I’ve been running a few different ROM builds on my Tmobile G2. We have a number of customized Gingerbread ROMs well in advance of Tmobile’s delivery of the build. Probably one of the best known is CyanogenMod 7. If you look at the XDA forum, you’ll see a stable release and what are called nightly releases. These are cutting edge releases which may or may not have issues.
But Android is about choice. One of the most interesting of choices is the MIUI distribution which originates from China but is redone here in the US and produced on a growing number of Android phones.
So what’s special about the MIUI build? Well for one its completely different than anything you have seen before on a phone. People may say its iPhone looking but its much more flexible than an iPhone could ever be. It extends a user interface which is very unique to the phones. The way we interact with the phones changes. How we manage them changes. Yet the builds are based on Gingerbread at the latest level.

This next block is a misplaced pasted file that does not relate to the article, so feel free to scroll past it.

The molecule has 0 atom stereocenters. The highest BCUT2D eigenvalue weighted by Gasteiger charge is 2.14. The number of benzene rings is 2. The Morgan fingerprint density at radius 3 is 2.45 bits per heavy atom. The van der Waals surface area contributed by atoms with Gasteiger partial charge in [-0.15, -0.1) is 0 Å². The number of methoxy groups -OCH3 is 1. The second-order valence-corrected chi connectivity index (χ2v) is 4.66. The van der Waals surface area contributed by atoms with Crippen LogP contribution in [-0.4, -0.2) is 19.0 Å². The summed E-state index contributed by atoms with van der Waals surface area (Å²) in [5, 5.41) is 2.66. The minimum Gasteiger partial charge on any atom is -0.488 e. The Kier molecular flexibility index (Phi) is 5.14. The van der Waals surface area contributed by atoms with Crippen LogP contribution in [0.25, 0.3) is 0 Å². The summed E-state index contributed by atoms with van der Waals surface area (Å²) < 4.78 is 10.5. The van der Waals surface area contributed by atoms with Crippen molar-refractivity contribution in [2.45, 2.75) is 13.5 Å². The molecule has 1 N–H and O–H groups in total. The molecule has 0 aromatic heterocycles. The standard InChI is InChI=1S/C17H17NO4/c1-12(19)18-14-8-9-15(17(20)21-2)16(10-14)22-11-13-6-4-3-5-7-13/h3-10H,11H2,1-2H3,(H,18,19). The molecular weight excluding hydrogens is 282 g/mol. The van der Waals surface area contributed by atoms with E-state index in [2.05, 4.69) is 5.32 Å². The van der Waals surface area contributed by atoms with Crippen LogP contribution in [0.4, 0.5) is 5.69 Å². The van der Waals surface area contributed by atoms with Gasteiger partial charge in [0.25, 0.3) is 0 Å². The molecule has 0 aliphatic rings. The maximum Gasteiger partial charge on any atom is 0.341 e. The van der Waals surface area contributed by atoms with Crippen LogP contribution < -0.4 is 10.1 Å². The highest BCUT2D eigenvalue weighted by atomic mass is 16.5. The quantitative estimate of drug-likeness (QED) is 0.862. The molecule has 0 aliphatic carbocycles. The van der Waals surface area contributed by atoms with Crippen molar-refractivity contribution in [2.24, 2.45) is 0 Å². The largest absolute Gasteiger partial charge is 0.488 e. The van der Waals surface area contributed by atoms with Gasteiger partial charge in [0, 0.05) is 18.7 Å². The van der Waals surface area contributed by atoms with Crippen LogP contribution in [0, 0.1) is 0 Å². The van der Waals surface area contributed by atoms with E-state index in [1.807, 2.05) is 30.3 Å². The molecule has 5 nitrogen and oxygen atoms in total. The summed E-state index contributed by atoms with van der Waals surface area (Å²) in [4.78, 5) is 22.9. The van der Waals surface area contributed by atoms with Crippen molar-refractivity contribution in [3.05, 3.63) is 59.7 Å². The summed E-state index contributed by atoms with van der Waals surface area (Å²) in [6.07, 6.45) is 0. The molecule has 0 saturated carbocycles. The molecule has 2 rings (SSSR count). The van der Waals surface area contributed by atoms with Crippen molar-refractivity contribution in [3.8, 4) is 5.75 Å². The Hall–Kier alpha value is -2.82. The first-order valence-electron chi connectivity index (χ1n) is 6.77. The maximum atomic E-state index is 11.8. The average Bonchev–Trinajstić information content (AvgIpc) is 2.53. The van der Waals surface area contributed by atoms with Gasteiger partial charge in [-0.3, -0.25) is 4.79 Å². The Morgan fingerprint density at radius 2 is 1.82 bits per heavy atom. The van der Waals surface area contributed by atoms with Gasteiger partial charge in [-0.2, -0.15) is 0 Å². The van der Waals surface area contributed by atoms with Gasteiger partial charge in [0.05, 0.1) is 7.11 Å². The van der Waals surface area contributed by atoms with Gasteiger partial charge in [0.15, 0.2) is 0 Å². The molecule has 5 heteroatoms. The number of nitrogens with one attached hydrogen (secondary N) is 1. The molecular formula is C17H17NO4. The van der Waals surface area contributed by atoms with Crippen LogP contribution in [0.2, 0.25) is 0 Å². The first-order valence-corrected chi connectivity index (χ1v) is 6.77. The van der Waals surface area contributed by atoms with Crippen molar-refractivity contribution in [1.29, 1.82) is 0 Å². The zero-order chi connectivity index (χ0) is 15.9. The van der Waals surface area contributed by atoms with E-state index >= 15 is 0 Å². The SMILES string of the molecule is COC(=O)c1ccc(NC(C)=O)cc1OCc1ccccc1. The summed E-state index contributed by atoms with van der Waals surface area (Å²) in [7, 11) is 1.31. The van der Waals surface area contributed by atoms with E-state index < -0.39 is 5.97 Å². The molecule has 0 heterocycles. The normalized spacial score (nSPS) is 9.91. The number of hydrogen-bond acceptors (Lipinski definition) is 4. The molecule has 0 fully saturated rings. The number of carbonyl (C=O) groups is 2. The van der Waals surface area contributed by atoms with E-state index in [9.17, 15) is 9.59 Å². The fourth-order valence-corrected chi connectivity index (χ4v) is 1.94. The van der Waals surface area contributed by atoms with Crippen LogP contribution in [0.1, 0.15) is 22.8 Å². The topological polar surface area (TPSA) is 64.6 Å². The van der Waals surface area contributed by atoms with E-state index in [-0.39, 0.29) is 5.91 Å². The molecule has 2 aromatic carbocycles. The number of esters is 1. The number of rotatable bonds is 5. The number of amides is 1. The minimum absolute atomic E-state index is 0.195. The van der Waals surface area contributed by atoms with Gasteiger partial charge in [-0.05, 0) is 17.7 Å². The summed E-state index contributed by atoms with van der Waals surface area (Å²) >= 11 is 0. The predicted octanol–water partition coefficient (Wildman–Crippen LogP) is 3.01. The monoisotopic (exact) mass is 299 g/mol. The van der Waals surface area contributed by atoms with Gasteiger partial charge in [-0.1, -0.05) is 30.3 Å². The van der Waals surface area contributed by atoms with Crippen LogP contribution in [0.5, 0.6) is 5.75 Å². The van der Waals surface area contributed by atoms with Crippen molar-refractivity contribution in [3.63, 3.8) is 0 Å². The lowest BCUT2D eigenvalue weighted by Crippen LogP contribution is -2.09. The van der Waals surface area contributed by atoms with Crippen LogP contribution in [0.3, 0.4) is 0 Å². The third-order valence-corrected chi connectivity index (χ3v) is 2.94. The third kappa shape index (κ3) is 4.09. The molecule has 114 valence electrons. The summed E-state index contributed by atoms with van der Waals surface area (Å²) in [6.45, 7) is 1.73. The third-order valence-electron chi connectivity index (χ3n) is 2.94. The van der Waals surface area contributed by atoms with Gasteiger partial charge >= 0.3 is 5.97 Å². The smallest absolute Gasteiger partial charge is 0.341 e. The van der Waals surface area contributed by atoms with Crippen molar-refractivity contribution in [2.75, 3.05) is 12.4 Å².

The other cool thing is that they come out each week and then the ROM chefs take them and rebrand, redo, and release. Its what Android is all about but at an international level. If you don’t like the rebranding just download the original and install the english language pack.
So the other question is how in the heck to not have to re-install the whole shebang when changing ROM loads. The answer is nandroid. How this interacts with the phone is perhaps best explained here. The really nice thing though is you can have multiple backups of different ROMs and then just restore them. Very nice functionality for testing ROMs.
Lets face it; one of the greatest things about “got root” is installing other stuff that makes the phone look completely different. The MIUI world takes you there. Its not for everyone definitely. It does give you a different window on what Android can look like. Different tools, different form factor of a UI. Different ways of use.